Why Don’t More American Moms Work Part-Time?

Elsewhere in the world, working part-time is common among women. Only about a quarter of American women work part-time, compared with about 12 percent of men. But the majority of Dutch women work part-time, and nearly 45 percent of Swiss women do. By American standards, these women lead lives of enviable slowness. In a 2010 article for Slate, Jessica Olien, a writer living in the Netherlands, described neighbors who spent the workweek “playing sports, planting gardens, doing art projects, hanging out with their children, volunteering, and meeting their family friends.” As one study on this topic cheerily concluded, “Our results suggest that part-time jobs are what most Dutch women want.”

But Dutch women pay a price for this freedom: They are less likely than American women to be managers. And all over the world, part-time work tends to convey less prestige and lower pay. If more American women shift to part-time employment, it could worsen the gender pay gap, or result in fewer women leading organizations. “If highly paid professional women” want to work less, Folbre told me, “I think that’s great.” Then again, she said, “I’m not totally sure [these women] really understand just how badly their career trajectories will be affected.”

In the U.S., high-paying, part-time jobs are not very common, because American bosses tend to frown on workers asking to work less, and existing part-time jobs are less likely to come with high salaries or good benefits. For more American women to work part-time, more companies would have to be willing to hire people part-time. Child care would have to get cheaper and more accessible, because some women currently can’t afford even part-time child care. Paid parental leave would have to become a standard beyond the whitest of white-collar work, so that having a baby didn’t mean risking your job and livelihood. Higher wages would help make the math work, too. And women would need more time on their hands to push for these things. “By making women so stressed out, so time-scarce, we’ve also limited their ability to be active politically and to advocate for what they need,” Representative Porter told me.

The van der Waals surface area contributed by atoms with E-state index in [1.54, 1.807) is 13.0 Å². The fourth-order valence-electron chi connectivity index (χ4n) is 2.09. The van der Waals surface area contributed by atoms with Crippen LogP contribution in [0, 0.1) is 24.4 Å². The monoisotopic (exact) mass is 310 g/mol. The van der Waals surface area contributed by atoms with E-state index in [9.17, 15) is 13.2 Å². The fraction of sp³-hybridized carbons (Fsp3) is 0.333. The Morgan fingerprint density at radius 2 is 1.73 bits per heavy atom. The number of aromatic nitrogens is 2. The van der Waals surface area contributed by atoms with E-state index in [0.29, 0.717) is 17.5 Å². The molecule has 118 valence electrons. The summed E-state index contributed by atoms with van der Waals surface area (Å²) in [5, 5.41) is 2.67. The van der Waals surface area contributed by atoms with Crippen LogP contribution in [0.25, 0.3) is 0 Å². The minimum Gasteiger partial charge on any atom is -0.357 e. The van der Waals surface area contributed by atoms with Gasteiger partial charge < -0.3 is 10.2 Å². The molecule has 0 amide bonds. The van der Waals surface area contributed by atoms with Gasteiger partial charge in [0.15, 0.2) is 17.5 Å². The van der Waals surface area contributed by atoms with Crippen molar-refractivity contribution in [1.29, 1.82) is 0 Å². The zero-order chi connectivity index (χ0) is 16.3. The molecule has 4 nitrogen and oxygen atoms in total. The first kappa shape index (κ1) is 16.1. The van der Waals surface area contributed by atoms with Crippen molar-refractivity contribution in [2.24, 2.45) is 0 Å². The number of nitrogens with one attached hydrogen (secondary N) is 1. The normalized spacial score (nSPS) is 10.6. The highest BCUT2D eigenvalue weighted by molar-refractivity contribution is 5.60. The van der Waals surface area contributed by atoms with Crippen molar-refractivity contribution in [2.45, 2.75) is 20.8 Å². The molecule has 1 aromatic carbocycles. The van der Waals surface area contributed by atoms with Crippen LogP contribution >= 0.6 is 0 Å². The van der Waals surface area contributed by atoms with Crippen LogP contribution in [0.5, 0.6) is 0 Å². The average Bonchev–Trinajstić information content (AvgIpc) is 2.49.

Making part-time work possible for everyone would also require erasing some of its stigma. Instead of saying they work part-time, it’s often more acceptable for professional American women to say they’re consulting or freelancing, says Heggeness, from the U.S. Census Bureau. Entrepreneurship is a proud American tradition; taking it easy is not.

Working less is something professional women struggle with, even when they’re in hour 14 of the workday and their kids have forgotten what they look like. The women I talked with describe themselves, if not as feminists, then at least as hard workers who never saw quitting as an option, and who—briefly—wondered if going part-time set a bad example for their kids. Fastow, who is a founding partner of her public-affairs firm, Seven Letter, is moving into an internally facing, part-time position with the company. The decision to go part-time was a hard one; she describes herself as an “all in” person, someone who never does anything halfway. “My identity for myself had become wrapped up in this idea of being a big, bad boss bitch,” she said. She came to see the new job as still being all-in, but all-in for her family—and maybe even all-in for her own mental and physical health.


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